2. Is the ETS arbitrary and capricious?
The challengers argue that the ETS is “arbitrary” and “capricious,” in violation of the Administrative Procedure Act, 5 U.S.C. § 706(2)(A). To survive arbitrary-and-capricious review, OSHA must show that there was a reasonable basis for it to issue the ETS—i.e., that in exercising its authority under the Occupational Safety and Health Act, OSHA reasonably concluded that the ETS is “necessary” to protect employees from a “grave danger” posed by COVD-19. The challengers’ argument has several parts:
- There is no sound scientific basis for a vaccine mandate. The challengers argue that the ETS is arbitrary and capricious because it is based on unsound science. The Sixth Circuit held that the ETS is based on a detailed analysis of studies showing evidence of exposure, transmission, clusters and outbreaks across workplace types.
- OSHA changed its position on the need for a vaccine mandate. An agency rule may be arbitrary and capricious if the agency changes its position without explaining why, and the challengers argue that OSHA did that here. Although OSHA did not issue an emergency standard earlier in the pandemic, the Sixth Circuit held that OSHA’s reasons for delaying made sense: earlier in the pandemic, scientific evidence about COVID-19 and ways to mitigate it were underdeveloped; the rise of new variants has increased infectiousness and transmission; more workers are returning to work; and voluntary compliance measures have not stopped the spread. In view of those facts, the Sixth Circuit held that OSHA’s delay was not arbitrary or capricious.
- The vaccine mandate is overinclusive. An agency rule may be arbitrary and capricious if it regulates more broadly than necessary to accomplish the agency’s goals. The challengers argue that requiring all employers with 100 or more employees to have a vaccination-or-testing policy is broader than necessary to protect against COVID-19 risks. The Sixth Circuit held that OSHA is allowed to overprotect when issuing an emergency rule, and that OSHA tailored the ETS based on risk, exempting those who work remotely, alone or outdoors.
- The vaccine mandate is underinclusive. An agency rule may be arbitrary or capricious if the agency does not explain why the rule applies in some situations, but does not apply in other similar situations. The challengers argue that the ETS violates that principle because it exempts employers with fewer than 100 employees. The Sixth Circuit rejected that argument, accepting OSHA’s explanation that the 100-employee threshold was intended to focus on employers that have sufficient administrative systems to comply by the deadline and that are more likely to have groups of employees gathering.
- OSHA should have decided on a workplace-by-workplace basis whether a mandate is necessary. The challengers argue that the ETS is arbitrary and capricious because OSHA relied on nationwide studies, but it should have made a workplace-by-workplace determination. The Sixth Circuit rejected that argument, holding that the evidence the agency relied on shows risk across workplaces. The Sixth Circuit also held that OSHA does not need to investigate every business to demonstrate the need for the ETS.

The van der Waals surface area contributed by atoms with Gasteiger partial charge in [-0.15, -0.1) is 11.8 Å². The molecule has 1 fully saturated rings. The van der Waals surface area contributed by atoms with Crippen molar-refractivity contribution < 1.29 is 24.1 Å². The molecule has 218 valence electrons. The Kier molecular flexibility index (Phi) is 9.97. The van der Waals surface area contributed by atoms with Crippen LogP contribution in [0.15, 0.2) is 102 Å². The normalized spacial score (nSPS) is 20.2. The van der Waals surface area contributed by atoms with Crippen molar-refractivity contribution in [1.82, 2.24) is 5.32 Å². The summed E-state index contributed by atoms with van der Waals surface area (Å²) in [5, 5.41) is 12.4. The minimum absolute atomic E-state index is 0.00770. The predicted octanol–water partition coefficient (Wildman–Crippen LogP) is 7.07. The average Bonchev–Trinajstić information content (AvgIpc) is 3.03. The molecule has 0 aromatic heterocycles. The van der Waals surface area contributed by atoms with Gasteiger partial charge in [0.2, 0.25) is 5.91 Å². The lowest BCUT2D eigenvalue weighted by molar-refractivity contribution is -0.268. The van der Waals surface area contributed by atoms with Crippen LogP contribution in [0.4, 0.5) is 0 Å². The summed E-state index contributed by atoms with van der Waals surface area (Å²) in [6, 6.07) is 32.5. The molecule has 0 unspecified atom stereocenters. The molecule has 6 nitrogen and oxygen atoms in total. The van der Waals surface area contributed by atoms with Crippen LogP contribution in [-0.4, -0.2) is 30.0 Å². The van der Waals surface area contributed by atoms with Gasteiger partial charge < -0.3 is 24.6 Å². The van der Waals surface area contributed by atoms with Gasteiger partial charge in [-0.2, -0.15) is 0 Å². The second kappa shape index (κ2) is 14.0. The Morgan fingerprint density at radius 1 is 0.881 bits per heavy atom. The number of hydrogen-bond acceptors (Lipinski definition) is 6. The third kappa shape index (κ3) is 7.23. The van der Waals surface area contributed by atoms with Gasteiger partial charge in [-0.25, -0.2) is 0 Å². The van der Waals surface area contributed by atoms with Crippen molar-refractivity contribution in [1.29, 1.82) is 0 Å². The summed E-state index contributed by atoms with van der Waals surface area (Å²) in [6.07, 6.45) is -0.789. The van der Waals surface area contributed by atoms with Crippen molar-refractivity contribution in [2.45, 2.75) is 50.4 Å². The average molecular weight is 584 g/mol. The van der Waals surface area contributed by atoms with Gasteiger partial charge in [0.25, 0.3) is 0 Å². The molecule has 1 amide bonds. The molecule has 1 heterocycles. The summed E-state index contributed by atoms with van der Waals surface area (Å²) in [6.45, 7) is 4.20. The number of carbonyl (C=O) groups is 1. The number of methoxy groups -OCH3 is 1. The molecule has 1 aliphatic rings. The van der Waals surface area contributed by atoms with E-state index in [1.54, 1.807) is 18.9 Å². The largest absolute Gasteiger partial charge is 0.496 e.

3. Does the ETS violate the Religious Freedom Restoration Act?
A set of challengers is arguing that the ETS violates the Religious Freedom Restoration Act (RFRA). RFRA prohibits the government from enacting laws that “substantially burden a person’s exercise of religion” unless it furthers a “compelling governmental interest” and is the “least restrictive means” of doing so. 42 U.S.C. 2000bb-1. The ETS allows companies to exempt employees from the vaccination requirement based on their sincerely held religious beliefs and/or to make reasonable accommodations from COVID-19 testing for religious reasons.
The challengers say that this is insufficient, because having to ask if employees have a religious objection to vaccination, and tracking and reporting employees’ answers, substantially burdens the challengers’ exercise of religion. The government’s stay brief in the Sixth Circuit did not respond to the challengers’ RFRA argument, and the Sixth Circuit did not address it.
4. Is the ETS unconstitutional because it violates the Commerce Clause or the non-delegation doctrine?
- Commerce Clause challenge. The challengers argue that the ETS violates the Commerce Clause because vaccination and testing are non-economic activity, and their regulation is a traditional power of States, not the federal government. The Sixth Circuit found this argument unconvincing. The Sixth Circuit held that the ETS has a nexus to interstate commerce (which is all that is constitutionally required) because it regulates employers.
- Non-delegation doctrine challenge. The challengers also argue that the Act exceeds Congress’s power to delegate regulatory authority to an administrative agency. Congress exceeds that power only if it has not articulated any standard to confine agency discretion. Only twice, in 1935, has the Supreme Court invoked that principle to strike down a statute. The Sixth Circuit held that the non-delegation doctrine is inapplicable here because the Act provide clear standards—it permits only measures necessary to protect employees from the grave danger of new hazards or exposure to physically harmful agents.